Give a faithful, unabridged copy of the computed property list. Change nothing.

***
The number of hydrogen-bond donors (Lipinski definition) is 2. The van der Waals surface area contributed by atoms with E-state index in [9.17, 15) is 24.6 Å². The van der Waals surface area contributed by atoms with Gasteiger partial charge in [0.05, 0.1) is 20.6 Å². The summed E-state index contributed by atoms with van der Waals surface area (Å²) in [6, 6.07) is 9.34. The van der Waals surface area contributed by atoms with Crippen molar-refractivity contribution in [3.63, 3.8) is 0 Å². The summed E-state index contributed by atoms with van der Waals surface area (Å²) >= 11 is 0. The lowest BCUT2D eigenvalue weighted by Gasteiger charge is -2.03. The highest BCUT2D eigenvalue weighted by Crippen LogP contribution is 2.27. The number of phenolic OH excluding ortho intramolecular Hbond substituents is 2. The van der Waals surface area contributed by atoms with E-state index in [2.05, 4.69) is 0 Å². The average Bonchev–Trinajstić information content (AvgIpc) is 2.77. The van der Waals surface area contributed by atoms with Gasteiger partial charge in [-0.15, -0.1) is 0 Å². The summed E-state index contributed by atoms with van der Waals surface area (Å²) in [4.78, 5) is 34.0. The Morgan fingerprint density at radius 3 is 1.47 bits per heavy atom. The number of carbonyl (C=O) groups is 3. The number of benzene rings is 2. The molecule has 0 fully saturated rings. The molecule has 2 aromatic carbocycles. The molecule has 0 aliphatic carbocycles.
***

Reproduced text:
The number of hydrogen-bond donors (Lipinski definition) is 2. The van der Waals surface area contributed by atoms with E-state index in [9.17, 15) is 24.6 Å². The van der Waals surface area contributed by atoms with Gasteiger partial charge in [0.05, 0.1) is 20.6 Å². The summed E-state index contributed by atoms with van der Waals surface area (Å²) in [6, 6.07) is 9.34. The van der Waals surface area contributed by atoms with Crippen molar-refractivity contribution in [3.63, 3.8) is 0 Å². The summed E-state index contributed by atoms with van der Waals surface area (Å²) >= 11 is 0. The lowest BCUT2D eigenvalue weighted by Gasteiger charge is -2.03. The highest BCUT2D eigenvalue weighted by Crippen LogP contribution is 2.27. The number of phenolic OH excluding ortho intramolecular Hbond substituents is 2. The van der Waals surface area contributed by atoms with E-state index in [2.05, 4.69) is 0 Å². The average Bonchev–Trinajstić information content (AvgIpc) is 2.77. The van der Waals surface area contributed by atoms with Gasteiger partial charge in [-0.15, -0.1) is 0 Å². The summed E-state index contributed by atoms with van der Waals surface area (Å²) in [4.78, 5) is 34.0. The Morgan fingerprint density at radius 3 is 1.47 bits per heavy atom. The number of carbonyl (C=O) groups is 3. The number of benzene rings is 2. The molecule has 0 fully saturated rings. The molecule has 2 aromatic carbocycles. The molecule has 0 aliphatic carbocycles.